Blog post by Anupama Ramanarayan
Not all battles are fought on battle fields, and not all victories lead to thrones. Read on to know more 😀
Hurrayyyy! I did it (taking a bow in front of an imaginary audience). No, that wasn’t because I got into IIT or IIM (Kharagpur or Ahmedabad, respectively. Of course). Oh, maybe on second thoughts you wouldn’t be that wrong! This victory was not lesser than those. This victory is my first unbroken, turned-and-cooked-completely Dosa. (10,001 TamBrahms sigh collectively at the mere vision of their favourite thing. (Ok, second favourite, after thayir saadam.)
Now, for a TamBrahm, the dosa is almost everything from a perfect breakfast to a quick snack on-the-go to break-up food. That is the whole reason this post is devoted to the dosa.
Let’s get to the history of the humble Dosa which graces the dining tables of almost all the South Indians, some of the North Indians, and many of the complete Indians at breakfast, lunch, dinner, in-between etc. Dosa: Rice pancake made out of a batter of rice and pulse (urad for the hindi types) in a God-knows-what ratio. Some people also add semolina to ostensibly make the pancake crisper, but I believe it is just to complicate things.
But, this is not a chronicle of the Dosa’s travel through time and ages. It is the story of my journey into the dark annals of the kitchen, battles with stubborn rice dough which sticks to frying griddles and the conquest. Maybe I am the stuff super hero(in)es are made of !
Scene 1: Early morning. Sunday. I woke up earlier than usual because I was nervous. About making dosas for breakfast. As I entered the kitchen, I secretly cursed all the times that I fought with my mother and gave my ubiquitous no-time excuse for not cooking at home. Here I was, nervous for the first time in my life. Never known to be nervous at debates, elocutions and quizzes, I was nervous in the kitchen. I guess debates are easier, everyone talks back in a human language. Kitchen appliances are equally mutinous, but in an underhand sort of way. Way difficult to tackle, you see.
Anyway, I pulled out the batter (no, I didn’t grind it) out of the refrigerator, heated the griddle and began with the first attempt. Clumsily taking a spoon full of the batter, I spread it flat on the griddle, and waited for 5 minutes staring into space and reminiscing about my other super hero(in)e exploits. I got a faint burning smell and was immediately made aware of three things:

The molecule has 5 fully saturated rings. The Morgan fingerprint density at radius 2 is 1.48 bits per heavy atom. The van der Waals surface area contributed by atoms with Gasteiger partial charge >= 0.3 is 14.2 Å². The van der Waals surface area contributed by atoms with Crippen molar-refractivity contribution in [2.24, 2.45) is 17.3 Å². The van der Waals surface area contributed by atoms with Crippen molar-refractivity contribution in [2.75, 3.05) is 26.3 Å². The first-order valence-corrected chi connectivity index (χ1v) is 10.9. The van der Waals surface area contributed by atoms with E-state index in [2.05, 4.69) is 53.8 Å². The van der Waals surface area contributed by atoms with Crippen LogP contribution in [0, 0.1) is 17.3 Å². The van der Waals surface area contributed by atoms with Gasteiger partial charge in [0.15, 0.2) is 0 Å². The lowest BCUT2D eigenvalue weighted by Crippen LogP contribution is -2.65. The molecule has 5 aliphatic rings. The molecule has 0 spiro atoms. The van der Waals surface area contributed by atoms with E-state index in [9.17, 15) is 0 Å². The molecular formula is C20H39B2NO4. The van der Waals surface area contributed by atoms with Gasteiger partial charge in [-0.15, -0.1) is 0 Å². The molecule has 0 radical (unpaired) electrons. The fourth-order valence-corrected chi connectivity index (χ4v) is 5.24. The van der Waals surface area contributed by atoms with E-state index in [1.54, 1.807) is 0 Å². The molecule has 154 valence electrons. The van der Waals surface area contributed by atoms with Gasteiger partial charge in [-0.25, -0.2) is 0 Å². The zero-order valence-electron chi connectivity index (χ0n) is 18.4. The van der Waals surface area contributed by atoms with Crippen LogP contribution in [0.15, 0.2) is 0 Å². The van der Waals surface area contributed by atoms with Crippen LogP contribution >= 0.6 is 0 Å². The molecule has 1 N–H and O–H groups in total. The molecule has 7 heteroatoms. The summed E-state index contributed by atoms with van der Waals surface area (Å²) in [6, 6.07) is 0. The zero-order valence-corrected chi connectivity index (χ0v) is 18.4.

- I had not oiled the griddle before spreading the batter.
- I had not brandished the contraption required to turn the insane looking thing face down.
- I had forgotten to turn the gas to a low flame.
I did the last two in that order (again wrong, should have turned the gas flame down first). And then began the arduous task of turning the by-now-ugly-looking pancake. I poured oil around its sides liberally, so much so that it dripped down the griddle to the sides of the cooking range. I attacked the pancake with the contraption mentioned. I was surprised at the tenacity of the thing. ( I don’t know what else to call it). I took a deep breath, transformed myself into a superhero(ine) and put it under seige again. This time I attacked from north, south, east and west, in true keeping with historical battle plans. (My war cry was “Narayana!!!” I never thought anyone apart from my paati could shout His name with so much fervour. Of course, I was wrong).
The thing surrendered, but in approximately six big pieces and innumerable smaller pieces. I had a triumphant smile. Well, I mutilated the enemy at least.
Around a minute from the first battle of Dosa-land, I in all wisdom, took griddle off the burner, washed it clear of the batter-stains of the previous battle, and placed it on a lit burner again. A second battle ensued. But this time the enemy yielded in approximately 3 pieces. Reduced by half, I excitedly calculated. Two more battles later, the enemy conceded, and there were no more mutilations.
When the time for breakfast came, I quickly hid the casualties of the battles, and served the voluntarily acceded territories, the result was appreciated, my warrior skills honed and sharp to the mutinies of the kitchen.
Phew….to all of you who are in the process of attempting dosas, they are stubborn and have a mind of their own. Give them their time and they shall accede to you. It took me five battles and half an hour of sweat drenching hard work. To some lucky ones, it shall be less. To some unfortunate ones, it shall be more. May Ummachi be with you in all your endeavours.